Washington, July 30 : Scientists have determined that acidification of the sea is the biggest threat to marine animal life, hampering their reproduction.
By absorbing carbon dioxide from the atmosphere, and from the human use of fossil fuels, the world's seas function as a giant buffer for the Earth's life support system.
The chemical balance of the sea has long been regarded as immovable.
Today, researchers know that the pH of the sea's surface water has gone down by 0.1, or 25 percent, just since the beginning of industrialisation just over a century ago.
Jon Havenhand and Michael Thorndyke, researchers at the University of Gothenburg in Sweden, along with colleagues in Australia, have studied how this acidification process affects marine animal life.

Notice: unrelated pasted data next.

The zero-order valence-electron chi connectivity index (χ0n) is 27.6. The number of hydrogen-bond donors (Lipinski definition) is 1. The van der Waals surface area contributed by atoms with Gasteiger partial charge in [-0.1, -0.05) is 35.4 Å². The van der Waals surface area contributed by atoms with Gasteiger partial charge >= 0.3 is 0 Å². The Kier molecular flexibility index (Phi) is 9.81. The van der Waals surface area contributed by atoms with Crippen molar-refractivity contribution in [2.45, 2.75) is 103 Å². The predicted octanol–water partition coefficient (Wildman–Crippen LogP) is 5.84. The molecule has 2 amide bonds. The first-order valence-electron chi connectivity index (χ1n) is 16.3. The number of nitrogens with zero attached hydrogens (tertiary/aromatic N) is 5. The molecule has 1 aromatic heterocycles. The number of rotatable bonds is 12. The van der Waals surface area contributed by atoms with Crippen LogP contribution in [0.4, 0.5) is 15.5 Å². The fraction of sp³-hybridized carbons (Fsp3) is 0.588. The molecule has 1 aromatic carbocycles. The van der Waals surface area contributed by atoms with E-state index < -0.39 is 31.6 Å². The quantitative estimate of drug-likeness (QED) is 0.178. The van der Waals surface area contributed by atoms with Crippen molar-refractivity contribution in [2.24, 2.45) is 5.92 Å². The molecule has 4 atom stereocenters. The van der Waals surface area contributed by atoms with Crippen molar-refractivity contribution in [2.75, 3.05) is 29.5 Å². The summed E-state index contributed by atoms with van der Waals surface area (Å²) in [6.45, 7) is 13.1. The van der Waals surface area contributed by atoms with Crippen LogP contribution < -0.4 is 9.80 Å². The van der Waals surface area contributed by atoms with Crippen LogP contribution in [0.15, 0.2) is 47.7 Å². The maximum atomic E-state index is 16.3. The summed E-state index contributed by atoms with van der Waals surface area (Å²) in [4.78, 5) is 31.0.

As part of the study, which is one of the world's first on this subject, they have allowed sea urchins of the species Heliocidaris erythrogramma to fertilise themselves in water where the pH has been lowered from its normal 8.1 to a pH value of 7.7.
This means an environment three times as acidic, and corresponds to the change expected by the year 2100.
The results are quite alarming.
Like most invertebrates, the sea urchin multiplies by releasing its eggs to be fertilised in the open water. However, in a more acidic marine environment, the sea urchin's ability to multiply goes down by 25 percent, as its sperm swim more slowly and move less effectively.
If fertilisation is successful, their larval development is disturbed to the extent where only 75 percent of the eggs develop into healthy larvae.
According to Havenhand, "A 25 percent drop in fertility is the equivalent of a 25 percent drop in the reproductive population."
"It remains to be seen whether other species exhibit the same effect, but, translated to commercially and ecologically important species such as lobsters, crabs, mussels and fish, acidification would have far reaching consequences," he added.